2/1/2008

Image uploader bug blights MySpace

Filed under: — Aviran Mordo

Security flaws in an ActiveX control used in MySpace upload images onto the social networking sites leave users open to attack. Facebook users may also be at risk.

A buffer overflow vulnerability in Aurigma’s Image Uploader Control Library might be used to compromise a user’s system. The affected control is used for uploading images onto social networking sites using Microsoft’s Internet Explorer. Users might be vulnerable if tricked into visiting a specially crafted web page that exploits the vulnerability.

The flaw was first reported by Elazar Broad on a full disclosure mailing list, who said that the vulnerable control was used by MySpace. Facebook also reportedly repackages the Aurigma control, though which version it uses is unclear. Broad reported the problem to Aurigma.

Microsoft Offers $44.6B for Yahoo

Filed under: — Aviran Mordo

Microsoft Corp. has pounced on slumping Internet icon Yahoo Inc. with an unsolicited takeover offer of $44.6 billion in its boldest bid yet to challenge Google Inc.’s dominance of the lucrative online search and advertising markets.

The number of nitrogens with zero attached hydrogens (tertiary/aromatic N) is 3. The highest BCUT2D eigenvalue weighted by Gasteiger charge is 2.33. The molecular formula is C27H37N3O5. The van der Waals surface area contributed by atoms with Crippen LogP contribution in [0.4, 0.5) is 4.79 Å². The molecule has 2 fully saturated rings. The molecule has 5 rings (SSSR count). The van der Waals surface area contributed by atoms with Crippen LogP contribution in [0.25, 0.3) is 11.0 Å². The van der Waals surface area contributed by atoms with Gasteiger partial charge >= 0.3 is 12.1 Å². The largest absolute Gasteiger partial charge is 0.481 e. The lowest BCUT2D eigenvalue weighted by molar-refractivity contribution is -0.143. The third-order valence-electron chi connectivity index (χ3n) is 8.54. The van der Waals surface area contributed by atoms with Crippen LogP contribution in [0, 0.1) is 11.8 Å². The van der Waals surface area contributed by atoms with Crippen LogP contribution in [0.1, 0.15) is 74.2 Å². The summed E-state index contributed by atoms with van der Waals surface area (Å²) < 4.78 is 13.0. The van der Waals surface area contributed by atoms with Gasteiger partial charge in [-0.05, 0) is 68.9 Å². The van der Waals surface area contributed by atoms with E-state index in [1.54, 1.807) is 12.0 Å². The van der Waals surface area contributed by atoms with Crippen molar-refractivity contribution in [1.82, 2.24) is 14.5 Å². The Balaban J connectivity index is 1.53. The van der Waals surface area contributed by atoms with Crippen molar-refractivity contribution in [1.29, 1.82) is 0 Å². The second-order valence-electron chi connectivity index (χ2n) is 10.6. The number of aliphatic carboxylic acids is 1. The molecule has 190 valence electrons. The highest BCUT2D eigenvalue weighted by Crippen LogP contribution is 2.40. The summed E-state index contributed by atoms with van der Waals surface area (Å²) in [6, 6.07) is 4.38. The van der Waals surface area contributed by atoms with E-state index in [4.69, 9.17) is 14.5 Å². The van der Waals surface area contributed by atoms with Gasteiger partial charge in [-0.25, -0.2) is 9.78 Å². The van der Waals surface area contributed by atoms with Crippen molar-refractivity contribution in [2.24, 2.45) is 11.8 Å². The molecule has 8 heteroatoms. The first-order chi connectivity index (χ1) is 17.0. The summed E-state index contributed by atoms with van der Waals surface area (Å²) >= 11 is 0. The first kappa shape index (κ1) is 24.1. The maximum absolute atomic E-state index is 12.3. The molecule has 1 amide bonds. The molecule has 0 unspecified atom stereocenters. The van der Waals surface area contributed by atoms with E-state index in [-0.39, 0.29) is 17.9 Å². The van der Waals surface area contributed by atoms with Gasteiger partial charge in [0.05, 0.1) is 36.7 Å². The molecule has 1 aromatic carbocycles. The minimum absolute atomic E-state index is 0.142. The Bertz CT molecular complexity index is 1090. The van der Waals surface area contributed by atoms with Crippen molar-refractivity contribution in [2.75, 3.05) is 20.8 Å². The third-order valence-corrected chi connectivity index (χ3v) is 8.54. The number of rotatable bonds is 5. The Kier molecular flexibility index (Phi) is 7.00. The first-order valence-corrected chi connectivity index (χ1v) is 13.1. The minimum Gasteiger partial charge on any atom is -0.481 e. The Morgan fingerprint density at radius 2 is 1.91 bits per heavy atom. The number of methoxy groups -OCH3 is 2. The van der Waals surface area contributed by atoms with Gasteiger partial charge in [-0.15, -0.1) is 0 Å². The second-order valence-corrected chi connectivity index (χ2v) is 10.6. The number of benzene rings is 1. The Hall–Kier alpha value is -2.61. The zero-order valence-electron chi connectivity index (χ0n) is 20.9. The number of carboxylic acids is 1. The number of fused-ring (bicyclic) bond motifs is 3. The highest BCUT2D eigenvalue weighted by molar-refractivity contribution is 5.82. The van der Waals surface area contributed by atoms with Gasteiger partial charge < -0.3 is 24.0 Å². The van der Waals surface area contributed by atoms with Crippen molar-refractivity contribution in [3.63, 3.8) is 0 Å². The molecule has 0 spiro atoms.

The surprise offer of $31 per share, made late Thursday and announced Friday, comes with Sunnyvale-based Yahoo in a vulnerable position.

In a statement Friday, Yahoo said it will “carefully and promptly” study Microsoft’s bid.

With its profits steadily sliding, Yahoo’s stock slipped to a four-year low earlier this week and a new management team has been trying to steer a turnaround but sees more turbulence through 2008.

The announcement sent Yahoo’s share price up 60 percent in premarket trading, while Google fell 8 percent, weighted down by a fourth-quarter earnings report that missed Wall Street expectations.

RealPlayer named by StopBadware.org

Filed under: — Aviran Mordo

StopBadware.org said Tuesday it has labeled two versions of the RealPlayer media player as “badware,” or spyware.

RealPlayer 10.5, it claims, “fails to accurately and completely disclose the fact that it installs advertising software on the user’s computer.” And RealPlayer 11, it claims, “does not disclose the fact that it installs Rhapsody Player Engine software, and fails to remove this software when RealPlayer is uninstalled.” Ryan Lukin, PR manager for RealNetworks, disputed some of the claims.

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